Customer Experience Is Now a Strategic Priority

Customer Experience
Customer Experience
Customer experience is becoming more than just a discussion in the boardroom. Innovative firms are launching customer experience departments to create guidelines and drive real change.

In many companies today customer experience is more than just a buzzword. Customer experience management has matured to the point where a growing number of firms are creating customer experience organizations to help refocus, reshape, and retool customer experiences across their enterprises.

By building a customer experience organization and incorporating it into their overall customer strategies, companies like Charter Communications, are in a proactive position to build a better business that more closely aligns with customers' needs.

Bruce Temkin, managing partner of The Temkin Group and cofounder of the Customer Experience Professionals Association (CPXA), says he's noticing a huge boost in interest in and focus on the customer experience. "The leaders of companies are recognizing the importance of how they treat their customers," Temkin says. In other words, customer experience improvements lead to improvements business performance. "The other thing going on is there's been a rise in awareness of the customer experience and what it means."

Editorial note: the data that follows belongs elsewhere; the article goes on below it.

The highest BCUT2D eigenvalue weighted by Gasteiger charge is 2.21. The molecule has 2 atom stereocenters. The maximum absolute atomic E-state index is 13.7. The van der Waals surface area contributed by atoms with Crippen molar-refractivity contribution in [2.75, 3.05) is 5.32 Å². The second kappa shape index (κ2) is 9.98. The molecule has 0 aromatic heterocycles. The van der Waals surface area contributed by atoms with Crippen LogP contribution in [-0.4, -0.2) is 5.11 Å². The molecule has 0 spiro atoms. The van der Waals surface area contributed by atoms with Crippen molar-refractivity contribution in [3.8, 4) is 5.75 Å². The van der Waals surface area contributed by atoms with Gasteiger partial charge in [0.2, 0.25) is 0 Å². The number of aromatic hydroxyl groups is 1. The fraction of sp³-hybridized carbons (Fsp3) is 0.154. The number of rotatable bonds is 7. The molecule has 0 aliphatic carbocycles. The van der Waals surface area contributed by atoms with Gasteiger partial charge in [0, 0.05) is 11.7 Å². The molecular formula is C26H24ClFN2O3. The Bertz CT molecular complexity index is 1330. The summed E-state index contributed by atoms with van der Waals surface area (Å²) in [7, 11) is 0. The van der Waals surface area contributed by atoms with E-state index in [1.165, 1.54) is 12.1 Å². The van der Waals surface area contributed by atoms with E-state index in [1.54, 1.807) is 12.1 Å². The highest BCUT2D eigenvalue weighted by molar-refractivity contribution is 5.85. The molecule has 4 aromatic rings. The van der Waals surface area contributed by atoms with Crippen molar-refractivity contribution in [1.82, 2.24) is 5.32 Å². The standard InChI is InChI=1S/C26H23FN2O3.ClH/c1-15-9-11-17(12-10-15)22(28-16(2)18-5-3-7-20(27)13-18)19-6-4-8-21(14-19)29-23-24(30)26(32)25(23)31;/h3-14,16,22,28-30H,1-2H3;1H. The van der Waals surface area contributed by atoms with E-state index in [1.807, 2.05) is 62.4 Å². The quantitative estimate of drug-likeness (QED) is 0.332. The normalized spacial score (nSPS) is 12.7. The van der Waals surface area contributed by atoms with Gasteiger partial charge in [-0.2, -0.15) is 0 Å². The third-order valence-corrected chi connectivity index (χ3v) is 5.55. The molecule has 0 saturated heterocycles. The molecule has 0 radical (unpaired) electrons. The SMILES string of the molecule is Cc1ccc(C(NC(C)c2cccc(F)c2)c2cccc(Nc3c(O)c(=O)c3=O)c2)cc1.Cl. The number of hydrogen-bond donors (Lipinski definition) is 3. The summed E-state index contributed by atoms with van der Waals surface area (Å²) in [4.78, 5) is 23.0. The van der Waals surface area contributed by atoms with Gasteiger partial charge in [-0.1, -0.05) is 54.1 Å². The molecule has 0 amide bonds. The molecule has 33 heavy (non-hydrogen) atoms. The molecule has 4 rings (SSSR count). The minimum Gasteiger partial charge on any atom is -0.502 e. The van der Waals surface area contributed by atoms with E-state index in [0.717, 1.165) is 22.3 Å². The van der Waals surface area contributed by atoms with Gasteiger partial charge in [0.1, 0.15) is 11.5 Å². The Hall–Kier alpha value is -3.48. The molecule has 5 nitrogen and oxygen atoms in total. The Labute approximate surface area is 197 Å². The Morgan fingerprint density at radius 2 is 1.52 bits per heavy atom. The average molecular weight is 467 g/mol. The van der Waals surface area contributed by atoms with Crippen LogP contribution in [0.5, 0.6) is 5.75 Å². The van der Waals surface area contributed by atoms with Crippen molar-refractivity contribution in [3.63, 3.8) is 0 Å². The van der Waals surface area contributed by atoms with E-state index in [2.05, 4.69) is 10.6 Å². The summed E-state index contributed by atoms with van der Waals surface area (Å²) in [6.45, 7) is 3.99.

As a result, customer experience is reaching mass maturation, according to Jason Mittelstaedt, CMO of RightNow Technologies and a CXPA board member. He also has seen an increase in the number of executives with "customer experience" in their titles. "It shows that [customer experience] is not just a discussion anymore; it's a real discipline and it's an expertise and a practice that people are fundamentally building into their businesses," Mittelstaedt says.

Building a customer experience organization requires focusing on the areas of the customer experience that will have the most impact not only on such areas as customer satisfaction, but also on business results.